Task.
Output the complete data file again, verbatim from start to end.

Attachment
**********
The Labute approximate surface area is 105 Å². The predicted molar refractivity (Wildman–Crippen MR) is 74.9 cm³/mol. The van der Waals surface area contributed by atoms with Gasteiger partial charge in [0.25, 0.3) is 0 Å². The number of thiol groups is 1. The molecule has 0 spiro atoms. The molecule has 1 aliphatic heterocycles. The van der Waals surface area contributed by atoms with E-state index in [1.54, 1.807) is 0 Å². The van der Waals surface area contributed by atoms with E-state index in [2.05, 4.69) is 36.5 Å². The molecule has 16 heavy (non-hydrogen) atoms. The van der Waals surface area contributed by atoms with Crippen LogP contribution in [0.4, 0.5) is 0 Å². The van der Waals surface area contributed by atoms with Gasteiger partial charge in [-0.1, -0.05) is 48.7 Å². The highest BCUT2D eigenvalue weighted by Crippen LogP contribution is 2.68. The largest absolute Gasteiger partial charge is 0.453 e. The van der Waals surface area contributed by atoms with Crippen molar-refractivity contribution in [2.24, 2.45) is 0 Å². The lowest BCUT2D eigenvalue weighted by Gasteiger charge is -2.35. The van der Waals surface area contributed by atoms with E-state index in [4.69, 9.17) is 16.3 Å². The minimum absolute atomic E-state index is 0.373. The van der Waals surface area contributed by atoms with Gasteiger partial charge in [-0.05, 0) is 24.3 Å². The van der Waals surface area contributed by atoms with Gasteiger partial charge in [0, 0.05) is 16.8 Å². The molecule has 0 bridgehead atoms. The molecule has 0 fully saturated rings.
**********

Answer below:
The Labute approximate surface area is 105 Å². The predicted molar refractivity (Wildman–Crippen MR) is 74.9 cm³/mol. The van der Waals surface area contributed by atoms with Gasteiger partial charge in [0.25, 0.3) is 0 Å². The number of thiol groups is 1. The molecule has 0 spiro atoms. The molecule has 1 aliphatic heterocycles. The van der Waals surface area contributed by atoms with E-state index in [1.54, 1.807) is 0 Å². The van der Waals surface area contributed by atoms with E-state index in [2.05, 4.69) is 36.5 Å². The molecule has 16 heavy (non-hydrogen) atoms. The van der Waals surface area contributed by atoms with Crippen LogP contribution in [0.4, 0.5) is 0 Å². The van der Waals surface area contributed by atoms with Gasteiger partial charge in [-0.1, -0.05) is 48.7 Å². The highest BCUT2D eigenvalue weighted by Crippen LogP contribution is 2.68. The largest absolute Gasteiger partial charge is 0.453 e. The van der Waals surface area contributed by atoms with Crippen molar-refractivity contribution in [2.24, 2.45) is 0 Å². The lowest BCUT2D eigenvalue weighted by Gasteiger charge is -2.35. The van der Waals surface area contributed by atoms with E-state index in [4.69, 9.17) is 16.3 Å². The minimum absolute atomic E-state index is 0.373. The van der Waals surface area contributed by atoms with Gasteiger partial charge in [-0.05, 0) is 24.3 Å². The van der Waals surface area contributed by atoms with Gasteiger partial charge in [0, 0.05) is 16.8 Å². The molecule has 0 bridgehead atoms. The molecule has 0 fully saturated rings.